Bakir Izetbegović

Bosnia and Herzegovina (“BiH”), the actual name of the country, did not file for reconsideration.  What was submitted to the ICJ – which has yet to be made public3Last checked 7 March 2017, the ICJ public record does not show the application filed on the 23rd of February 2017. – was a unilateral request by one of the three members of the BiH Presidency, Bakir Izetbegović (the son of Alija Izetbegović), currently serving as the Bosniak member of the Presidency of BiH.

Some facts may be useful to understand why this request indubitably is a political ploy, a publicity stunt, not a legitimate request that merits consideration by the ICJ. Continue reading “Bosniak Member of the BiH Presidency asks the ICJ to reconsider the Serbia Genocide Case”

Footnotes   [ + ]

“But Duch is a senior leader/most responsible while Chaem is not?”

Michael,


I notice that you express admiration for Judge Bohlander’s integrity here but do not say the same for Judge Bunleng. I presume this is because he refused to investigate at all in Cases 003/004? It’s been several years since I followed KRT developments closely. Perhaps you can enlighten me.


We have yet to see the reasoning behind the dismissal for Chaem and I know very little of Judge Bohlander, having left the country some time before he started work.


But to a non-legal observer, two very sad questions jump to the fore:


1) OCIJ’s decision not to exercise jurisdiction over Chaem took eight years. Isn’t this what lawyers would call a “threshold” matter best disposed of at the beginning? And can’t it be decided without examining much of the evidence supporting the charges?


I interviewed victims and witnesses from crime scenes allegedly overseen by Chaem. They told me how much they suffered.


Did this process build up hopes of justice only to let them down, not by deciding guilt or innocence but on what to the general public will appear to be an abstruse technicality? One baked into the process not by impartial judges but during heavily politicized negotiations?


2) Please help me understand — how could the ECCC accept jurisdiction over Duch but not over Chaem? In making this decision, is Judge Bohlander at odds with the court’s own jurisprudence?


Duch may have been responsible for the systematic extermination of 12,000 to perhaps 20,000 people. Chaem, if rough OCP estimates are to be believed, had a hand in a number of deaths that could quadruple the upper bound of Duch’s death toll.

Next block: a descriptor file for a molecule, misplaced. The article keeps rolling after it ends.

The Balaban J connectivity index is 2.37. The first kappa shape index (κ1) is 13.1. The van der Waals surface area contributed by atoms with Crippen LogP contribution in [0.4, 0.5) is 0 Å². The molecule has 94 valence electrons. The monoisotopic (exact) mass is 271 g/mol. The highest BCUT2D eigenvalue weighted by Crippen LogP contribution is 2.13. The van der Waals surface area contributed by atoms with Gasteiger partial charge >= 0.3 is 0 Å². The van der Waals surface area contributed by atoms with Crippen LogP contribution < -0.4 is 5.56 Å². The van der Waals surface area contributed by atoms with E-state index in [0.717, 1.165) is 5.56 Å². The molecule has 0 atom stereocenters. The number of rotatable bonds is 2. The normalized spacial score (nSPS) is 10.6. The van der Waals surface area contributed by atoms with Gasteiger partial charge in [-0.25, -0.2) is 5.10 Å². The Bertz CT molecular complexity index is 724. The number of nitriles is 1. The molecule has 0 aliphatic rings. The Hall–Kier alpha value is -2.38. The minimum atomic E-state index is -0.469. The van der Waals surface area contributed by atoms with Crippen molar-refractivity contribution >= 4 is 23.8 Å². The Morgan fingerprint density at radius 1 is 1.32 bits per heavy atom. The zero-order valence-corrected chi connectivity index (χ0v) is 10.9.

But Duch is a senior leader/most responsible while Chaem is not?


Douglas Gillisson1Douglas Gillison, an investigative reporter, has written for Time, the Village Voice, the New York Times and Foreign Policy. He was a staff writer at 100Reporters from 2013 to 2016. He served as Executive Editor of the Cambodia Daily from 2009 to 2011 and covered the ECCC from 2006 to 2011. 

Thank you, Doug, for your comment and questions!

My “express admiration for Judge Bohlander’s integrity,” as you put it, is no reflection, as you seem to suggest, that I find Judge You Bunleng to have less integrity or to be less deserving of appreciation.  By your own admission, you have not been following the Extraordinary Chambers in the Courts of Cambodia (“ECCC”) for years.  You are also not privy to much of what the Office of the Co-Investigating Judges (“OCIJ”) has done, how it has been functioning, how it interacts with the parties, and, most of all, how the two Co-Investigating Judges work together.  Continue reading ““But Duch is a senior leader/most responsible while Chaem is not?””

Footnotes   [ + ]

International Observers to Saif al-Islam Gaddafi: don’t count on ne bis in idem

What? The trial of Saif al-Islam Gaddafi was unfair? Shocking!

Saif al-Islam Gaddafi

The United Nations Support Mission in Libya (UNSMIL) and the United Nations Office of the High Commissioner for Human Rights (UNOHCHR) urge Libya to turn over Saif al-Islam Gaddafi, son of the late Muammar Gaddafi who ruled over Libya for 42 years, to the International Criminal Court (ICC) for a proper trial.1 United Nations, Support Mission in Libya and Office of the High Commissioner for Human Rights, Report on the Trial of 37 Former Members of the Qadhafi Regime (Case 630/2012), 21 February 2017, p. 55, para. 9. Surprise, surprise. Or not! Continue reading “International Observers to Saif al-Islam Gaddafi: don’t count on ne bis in idem”

Footnotes   [ + ]

When indiscretion leads to misinformation: irresponsible and impugning comments concerning Cases 003 and 004 at the ECCC

Judge You Bunleng (l) and
Judge Michael Bohlander (r)

On 22 February 2017, the Co-Investigating Judges at the ECCC decided to dismiss the case against Ms. Im Chaem finding that she did not meet the ECCC jurisdictional requirements of being a senior leader or one of those most responsible for alleged crimes during the Democratic Kampuchea regime during the ECCC’s temporal jurisdictional period of 17 April 1975 to 6 January 1979.

Almost immediately after the decision was made public, critics began beating the drums.  Expected.  Decisions of this sort can be disappointing, especially to civil parties / victims.  Lost in the scrum of blame-fixing  are the facts.  Continue reading “When indiscretion leads to misinformation: irresponsible and impugning comments concerning Cases 003 and 004 at the ECCC”